Harlequin is the culmination of over five years of highly prolific writing and recording under a variety of pseudonyms, all of which have seen the reclusive young artist Alex Izenberg marry a frightfully natural gift for naive and romantic melody with a wild sonic adventurousness born of a genuinely eccentric nature. Izenberg's recordings invoke the feel of Randy Newman, Harry Nilsson, Van Dyke Parks and even Elton John in scruffy miniature and the familiar specter of those titans of '70s songwriting remain here in timeless moments such as the soaring chorus of "To Move On" and "Grace"'s elegant lilt but they are distorted, warped and corrupted until they sound something new and deeply peculiar.
In the autumn of 2014 Izenberg crossed Los Angeles, to where an old Yamaha upright piano stood in the corner of his friend Oliver's house. What began as a free-form experiment rooted in playful collaboration between singer-songwriter Izenberg and producer and arranger Ari Balouzian soon had become an album demanding full artistic focus and a name. As iridescent as its namesake, Harlequin is a multi-faceted collection of audacious and perfectly strange songs that set out to dazzle and disrupt in equal measure.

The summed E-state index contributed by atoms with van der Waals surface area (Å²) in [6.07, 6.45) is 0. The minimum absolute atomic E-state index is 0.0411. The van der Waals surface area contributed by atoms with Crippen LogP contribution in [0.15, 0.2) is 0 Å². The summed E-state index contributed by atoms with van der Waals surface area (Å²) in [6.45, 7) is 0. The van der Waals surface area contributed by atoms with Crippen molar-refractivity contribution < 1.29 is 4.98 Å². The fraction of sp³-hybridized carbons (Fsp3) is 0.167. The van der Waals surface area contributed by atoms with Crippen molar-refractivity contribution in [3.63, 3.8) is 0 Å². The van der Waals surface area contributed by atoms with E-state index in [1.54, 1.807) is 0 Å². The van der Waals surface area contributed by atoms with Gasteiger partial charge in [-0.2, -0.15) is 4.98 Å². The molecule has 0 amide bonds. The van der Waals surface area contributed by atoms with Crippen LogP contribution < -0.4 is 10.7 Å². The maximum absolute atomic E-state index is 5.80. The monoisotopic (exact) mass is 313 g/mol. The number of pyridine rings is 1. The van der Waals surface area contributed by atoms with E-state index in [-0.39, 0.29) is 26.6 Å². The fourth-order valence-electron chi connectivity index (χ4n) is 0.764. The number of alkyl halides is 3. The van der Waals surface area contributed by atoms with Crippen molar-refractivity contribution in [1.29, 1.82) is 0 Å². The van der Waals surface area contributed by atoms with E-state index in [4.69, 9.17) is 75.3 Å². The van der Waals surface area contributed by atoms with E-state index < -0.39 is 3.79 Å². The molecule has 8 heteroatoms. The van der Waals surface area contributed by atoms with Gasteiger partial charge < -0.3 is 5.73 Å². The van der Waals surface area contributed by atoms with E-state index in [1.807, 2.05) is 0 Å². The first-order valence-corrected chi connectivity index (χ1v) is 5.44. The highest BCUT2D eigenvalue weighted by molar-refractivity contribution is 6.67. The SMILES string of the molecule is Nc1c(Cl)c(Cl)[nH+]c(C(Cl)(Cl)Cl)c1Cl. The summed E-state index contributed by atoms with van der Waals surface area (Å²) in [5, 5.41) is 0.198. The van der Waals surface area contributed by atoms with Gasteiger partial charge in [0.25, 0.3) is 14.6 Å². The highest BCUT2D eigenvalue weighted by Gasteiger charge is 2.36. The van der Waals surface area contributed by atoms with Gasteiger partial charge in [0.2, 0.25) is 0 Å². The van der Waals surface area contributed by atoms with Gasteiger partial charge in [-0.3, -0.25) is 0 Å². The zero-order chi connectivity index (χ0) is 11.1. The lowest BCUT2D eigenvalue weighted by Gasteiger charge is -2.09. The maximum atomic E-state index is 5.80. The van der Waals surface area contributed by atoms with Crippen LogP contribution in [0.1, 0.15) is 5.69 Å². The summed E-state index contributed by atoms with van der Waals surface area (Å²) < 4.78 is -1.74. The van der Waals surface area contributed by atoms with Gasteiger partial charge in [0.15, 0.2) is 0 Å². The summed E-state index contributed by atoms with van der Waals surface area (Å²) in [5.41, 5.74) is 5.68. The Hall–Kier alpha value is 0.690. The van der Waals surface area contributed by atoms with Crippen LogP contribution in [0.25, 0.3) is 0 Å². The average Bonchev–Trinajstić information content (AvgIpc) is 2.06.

Harlequin is a colorful, fantasy of a record, full of concealed charm and mischief - the personalities of its strings, the horns and the echoes of the myriad rooms in which it was recorded all coming alive as supporting characters in its winding plot. Speaking to Izenberg about his process gives one the impression that these songs existed fully-formed in his mind long before they were finally committed to tape by Balouzian and co-producer Dash LeFrancis and then mixed by Chet "JR" White (Girls, Tobias Jesso Jr.).
In fact, it almost seems like, to Izenberg, the songs exist almost entirely independently of himself, as if they have a life entirely of their own and he is just their custodian or keeper. Or as he puts it "When writing I just ask myself, what does this song need from me? And then I give it what it needs."